Twins third baseman Miguel Sano was detained at a police station in the Dominican Republic early Sunday morning, according to multiple reports in that country, after allegedly running over the foot of a police officer with his car, breaking the officer’s leg.

Sano was arrested but later released, according to the Dominican news website Diario Libre, after agreeing, through his lawyers, to return to the police station Monday morning.

A report in the Spanish-language El Nuevo Diario said the police officer, identified as Angel Guillandrex, suffered a fractured left fibula and tibia in the incident shortly after 3 a.m. According to a translation of the newspaper’s story, the officer “ordered Sano to stop at a checkpoint, but he continued [and] ran over the uniformed officer, leaving him with serious damage.” The story included a photo of the officer in the hospital, his left leg in a cast.

A police report published by several outlets said Sano and his wife were stopped in a vehicle without license plates shortly after leaving a nightclub in his hometown of San Pedro de Macoris. Sano reportedly was not carrying identification, and as he attempted to leave the checkpoint, he ran over the officer’s foot, the document said.

It remains unclear whether there was an altercation between Sano and the officer. Diario Libre said Sano “expressed willingness to … pay for medical and recovery expenses” for Guillandrex before being released by police.

The Twins and Major League Baseball have been made aware of the situation, a team spokesman said, but declined to comment beyond saying “we are still gathering the facts.” The incident, if Sano is found to be at fault, is undoubtedly alarming for a team that has long considered him to be one of its most important players for the future.

Sano, 25, returned to the Dominican after the Twins’ season ended last week. The 2017 All-Star played only once after suffering a knee injury Sept. 4, closing a disappointing 2018 season with a .199 average, 13 home runs, 41 RBI and 115 strikeouts in 71 games.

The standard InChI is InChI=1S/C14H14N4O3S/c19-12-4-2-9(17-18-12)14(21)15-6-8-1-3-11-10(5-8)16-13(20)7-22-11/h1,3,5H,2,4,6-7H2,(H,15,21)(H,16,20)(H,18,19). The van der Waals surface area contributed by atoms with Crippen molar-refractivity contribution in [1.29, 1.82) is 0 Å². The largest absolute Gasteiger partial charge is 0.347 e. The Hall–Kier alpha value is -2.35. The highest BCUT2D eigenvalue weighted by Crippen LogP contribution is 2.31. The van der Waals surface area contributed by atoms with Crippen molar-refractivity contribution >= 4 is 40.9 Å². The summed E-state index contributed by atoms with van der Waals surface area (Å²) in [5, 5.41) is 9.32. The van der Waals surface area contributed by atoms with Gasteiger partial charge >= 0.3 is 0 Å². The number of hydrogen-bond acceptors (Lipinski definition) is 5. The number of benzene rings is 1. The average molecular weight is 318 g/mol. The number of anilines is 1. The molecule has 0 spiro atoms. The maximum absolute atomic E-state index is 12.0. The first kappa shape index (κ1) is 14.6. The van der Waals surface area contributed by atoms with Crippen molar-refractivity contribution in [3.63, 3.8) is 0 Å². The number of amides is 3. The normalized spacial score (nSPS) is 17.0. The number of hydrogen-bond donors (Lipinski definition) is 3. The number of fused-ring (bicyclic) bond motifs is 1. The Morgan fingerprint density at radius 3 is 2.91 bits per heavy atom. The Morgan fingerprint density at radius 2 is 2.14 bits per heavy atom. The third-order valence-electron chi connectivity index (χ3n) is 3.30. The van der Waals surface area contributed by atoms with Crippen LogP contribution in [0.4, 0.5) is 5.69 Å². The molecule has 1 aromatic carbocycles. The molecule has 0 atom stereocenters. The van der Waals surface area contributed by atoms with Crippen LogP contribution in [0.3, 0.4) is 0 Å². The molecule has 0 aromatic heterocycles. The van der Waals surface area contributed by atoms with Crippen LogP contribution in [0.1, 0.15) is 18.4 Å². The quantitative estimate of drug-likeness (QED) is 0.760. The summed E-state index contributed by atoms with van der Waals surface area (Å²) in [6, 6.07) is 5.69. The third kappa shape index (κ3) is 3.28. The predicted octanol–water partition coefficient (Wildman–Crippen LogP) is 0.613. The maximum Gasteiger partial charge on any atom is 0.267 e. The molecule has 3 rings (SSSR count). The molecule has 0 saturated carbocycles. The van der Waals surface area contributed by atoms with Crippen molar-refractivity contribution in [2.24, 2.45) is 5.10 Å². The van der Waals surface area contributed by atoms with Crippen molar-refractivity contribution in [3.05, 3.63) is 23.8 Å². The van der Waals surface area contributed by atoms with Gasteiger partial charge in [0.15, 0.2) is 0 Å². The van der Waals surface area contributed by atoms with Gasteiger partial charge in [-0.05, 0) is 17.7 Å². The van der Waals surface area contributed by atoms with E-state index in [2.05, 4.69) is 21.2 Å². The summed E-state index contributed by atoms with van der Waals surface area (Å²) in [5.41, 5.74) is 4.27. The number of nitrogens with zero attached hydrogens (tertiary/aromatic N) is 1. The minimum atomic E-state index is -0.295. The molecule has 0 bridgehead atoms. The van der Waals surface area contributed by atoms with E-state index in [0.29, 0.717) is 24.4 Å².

The incident is the second off-field controversy to involve the slugging third baseman in past year. Last December, Sano was accused of sexual assault in 2015 by a Twin Cities photographer. Sano denied the charge, an MLB investigation uncovered insufficient evidence of guilt, and Sano was not punished by MLB.

On the field, Sano’s injury-marred season was the worst of his four-year MLB career. He reported to training camp out of shape after being unable to work out during the winter because of surgery to insert a metal rod into in his left shin to treat a stress reaction that cost him the final six weeks of the 2017 season. Sano also missed a month after suffering a strained left hamstring in late April. And in June, as his batting average spiraled down toward .200 and his strikeouts skyrocketed, the Twins demoted Sano to Class A Fort Myers for a month to lose weight and correct his swing.

Sano left Minnesota vowing to devote himself to the workouts he was unable to perform a year ago.

“Big winter. Work hard,” Sano said Sept. 30, when asked his plans for the winter as he packed up his locker. “Get stronger and better.”

That’s the team’s plan, too. The Twins operate an academy and training facility for rookies and Dominican prospects in Boca Chica, about 20 miles from San Pedro de Macoris, and have hopes that Sano will take advantage of it.

“We’re going to be very focused this offseason in doing whatever we can to put the best possible resources” around Sano, Twins General Manager Thad Levine said last week.